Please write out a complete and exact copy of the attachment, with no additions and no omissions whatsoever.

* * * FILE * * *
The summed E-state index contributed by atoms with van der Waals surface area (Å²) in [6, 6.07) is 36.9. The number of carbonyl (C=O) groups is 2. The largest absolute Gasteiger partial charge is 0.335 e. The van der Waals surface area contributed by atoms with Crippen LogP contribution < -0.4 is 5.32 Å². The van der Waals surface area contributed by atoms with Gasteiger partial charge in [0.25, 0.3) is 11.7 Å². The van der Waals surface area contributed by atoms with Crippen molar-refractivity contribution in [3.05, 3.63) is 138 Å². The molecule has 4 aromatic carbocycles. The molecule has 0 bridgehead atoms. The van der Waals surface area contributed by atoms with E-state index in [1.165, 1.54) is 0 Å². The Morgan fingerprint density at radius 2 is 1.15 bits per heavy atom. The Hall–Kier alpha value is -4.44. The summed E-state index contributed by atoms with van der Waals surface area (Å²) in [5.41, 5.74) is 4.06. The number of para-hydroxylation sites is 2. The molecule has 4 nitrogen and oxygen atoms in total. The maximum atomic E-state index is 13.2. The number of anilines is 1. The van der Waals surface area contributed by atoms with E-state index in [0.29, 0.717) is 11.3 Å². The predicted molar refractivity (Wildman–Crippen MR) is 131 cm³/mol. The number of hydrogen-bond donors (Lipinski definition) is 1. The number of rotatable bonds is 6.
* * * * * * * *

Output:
The summed E-state index contributed by atoms with van der Waals surface area (Å²) in [6, 6.07) is 36.9. The number of carbonyl (C=O) groups is 2. The largest absolute Gasteiger partial charge is 0.335 e. The van der Waals surface area contributed by atoms with Crippen LogP contribution < -0.4 is 5.32 Å². The van der Waals surface area contributed by atoms with Gasteiger partial charge in [0.25, 0.3) is 11.7 Å². The van der Waals surface area contributed by atoms with Crippen molar-refractivity contribution in [3.05, 3.63) is 138 Å². The molecule has 4 aromatic carbocycles. The molecule has 0 bridgehead atoms. The van der Waals surface area contributed by atoms with E-state index in [1.165, 1.54) is 0 Å². The Morgan fingerprint density at radius 2 is 1.15 bits per heavy atom. The Hall–Kier alpha value is -4.44. The summed E-state index contributed by atoms with van der Waals surface area (Å²) in [5.41, 5.74) is 4.06. The number of para-hydroxylation sites is 2. The molecule has 4 nitrogen and oxygen atoms in total. The maximum atomic E-state index is 13.2. The number of anilines is 1. The van der Waals surface area contributed by atoms with E-state index in [0.29, 0.717) is 11.3 Å². The predicted molar refractivity (Wildman–Crippen MR) is 131 cm³/mol. The number of hydrogen-bond donors (Lipinski definition) is 1. The number of rotatable bonds is 6.